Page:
This advantage of a multithreaded program allows it to operate faster on computer systems that have multiple CPUs, CPUs with multiple cores, or across a cluster of machines — because the threads of the program naturally lend themselves to truly concurrent execution. In such a case, the programmer needs to be careful to avoid race conditions, and other non-intuitive behaviors. In order for data to be correctly manipulated, threads will often need to rendezvous in time in order to process the data in the correct order. Threads may also require mutually-exclusive operations (often implemented using semaphores) in order to prevent common data from being simultaneously modified, or read while in the process of being modified. Careless use of such primitives can lead to deadlocks.)

  3. zsuzsannavargha Says:

    multithread, thanks for the detailed explanation. A shorter definition is in the article itself.

    Daniel, the Airbus case is really interesting and incidentally, supports your point about the need to not separate the users of the machines from the machines. I completely agree with that. It just seems that even in the sociology of finance there could be more attention to what the trading machines are doing live, and that’s where I thought the engineers’ view is so valuable. For example, the recognition that the quote feed is the key state that all of the threads modify and which creates the problem of access to the current quote and techniques to solve access such as described above (queuing, semaphores), can be used to think about how machines are designed to achieve social order and how they do it in practice. We can bring in Alex Preda’s and Fabian Muniesa’s work on stock tickers to understand HFT.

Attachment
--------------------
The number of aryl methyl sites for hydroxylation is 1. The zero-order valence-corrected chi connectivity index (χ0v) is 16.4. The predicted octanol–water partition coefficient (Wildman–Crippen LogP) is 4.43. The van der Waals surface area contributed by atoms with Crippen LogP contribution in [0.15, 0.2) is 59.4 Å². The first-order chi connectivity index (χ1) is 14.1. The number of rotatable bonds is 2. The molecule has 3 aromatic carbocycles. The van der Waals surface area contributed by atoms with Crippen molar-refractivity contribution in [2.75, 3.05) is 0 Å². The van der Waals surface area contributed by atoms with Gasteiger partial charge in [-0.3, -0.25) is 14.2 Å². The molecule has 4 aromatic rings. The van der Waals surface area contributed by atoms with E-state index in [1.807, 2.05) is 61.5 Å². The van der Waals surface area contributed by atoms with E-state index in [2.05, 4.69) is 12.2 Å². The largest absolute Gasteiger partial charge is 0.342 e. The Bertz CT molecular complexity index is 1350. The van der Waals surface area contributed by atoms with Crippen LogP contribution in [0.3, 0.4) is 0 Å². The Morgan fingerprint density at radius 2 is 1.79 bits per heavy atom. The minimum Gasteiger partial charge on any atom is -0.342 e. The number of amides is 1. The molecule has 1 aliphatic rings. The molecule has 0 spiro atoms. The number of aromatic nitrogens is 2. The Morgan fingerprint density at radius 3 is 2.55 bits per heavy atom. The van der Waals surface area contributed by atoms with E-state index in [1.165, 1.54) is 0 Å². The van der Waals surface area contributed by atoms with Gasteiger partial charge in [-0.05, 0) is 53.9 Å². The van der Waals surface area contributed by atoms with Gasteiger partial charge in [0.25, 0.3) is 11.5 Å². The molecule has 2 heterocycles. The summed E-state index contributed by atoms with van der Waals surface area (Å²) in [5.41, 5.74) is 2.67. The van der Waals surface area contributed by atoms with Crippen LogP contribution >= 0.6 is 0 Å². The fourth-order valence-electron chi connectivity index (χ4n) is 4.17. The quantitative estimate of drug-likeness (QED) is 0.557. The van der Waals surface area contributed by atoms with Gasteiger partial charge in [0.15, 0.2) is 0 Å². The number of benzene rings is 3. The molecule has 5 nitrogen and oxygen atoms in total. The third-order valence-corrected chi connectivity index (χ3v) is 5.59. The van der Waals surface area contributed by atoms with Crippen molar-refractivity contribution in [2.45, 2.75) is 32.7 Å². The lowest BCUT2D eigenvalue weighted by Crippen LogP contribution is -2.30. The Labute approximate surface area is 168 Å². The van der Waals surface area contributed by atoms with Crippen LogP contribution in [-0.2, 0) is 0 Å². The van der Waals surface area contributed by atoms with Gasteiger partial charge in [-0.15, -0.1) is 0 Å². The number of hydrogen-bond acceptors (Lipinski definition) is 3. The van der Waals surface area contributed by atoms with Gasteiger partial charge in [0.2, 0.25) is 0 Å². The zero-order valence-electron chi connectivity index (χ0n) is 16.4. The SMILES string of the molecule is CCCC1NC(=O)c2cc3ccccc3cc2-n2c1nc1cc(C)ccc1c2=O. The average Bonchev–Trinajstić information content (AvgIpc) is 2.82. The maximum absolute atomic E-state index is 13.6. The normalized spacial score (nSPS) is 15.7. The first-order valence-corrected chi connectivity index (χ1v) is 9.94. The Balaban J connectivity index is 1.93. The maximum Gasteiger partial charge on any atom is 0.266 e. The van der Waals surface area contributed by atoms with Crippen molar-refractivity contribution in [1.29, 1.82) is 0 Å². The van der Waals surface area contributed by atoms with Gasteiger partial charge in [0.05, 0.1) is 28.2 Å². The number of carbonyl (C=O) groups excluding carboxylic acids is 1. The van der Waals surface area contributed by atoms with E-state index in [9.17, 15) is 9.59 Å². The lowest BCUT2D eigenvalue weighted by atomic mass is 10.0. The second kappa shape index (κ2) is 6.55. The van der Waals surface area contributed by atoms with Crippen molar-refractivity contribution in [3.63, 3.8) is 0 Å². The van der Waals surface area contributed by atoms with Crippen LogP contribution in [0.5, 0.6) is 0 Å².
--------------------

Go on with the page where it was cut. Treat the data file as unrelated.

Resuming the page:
4. Danielbeunza Says:

    Thanks! I can see how the analogy can apply to the flash crash, but i shpuld add that in this case there were more than one exchane involved, each with its own multi-threaded system.

    So what are we talking about here? That exchanges are like threads, and the system is mukti-thread, or that one specific exchange (arca?) crashed?

  5. Danielbeunza Says:

    Zsuzsi — agreed. The trafic light metaphor of social order in an electronic world is excellent. Reg-NMS, from that standpoint, can be thought of changing the circulation code in a city, with natural unintended consequences.

  6. Things are so bad in this economy that any help is great. I hope things turn around soon enough.

  7. Thanks! I can see how the analogy can apply to the flash crash, but i shpuld add that in this case there were more than one exchane involved, each with its own multi-threaded system.

    So what are we talking about here? That exchanges are like threads, and the system is mukti-thread, or that one specific exchange (arca?) crashed?

  8. Brian Sullivan Says:

    This article may be of interest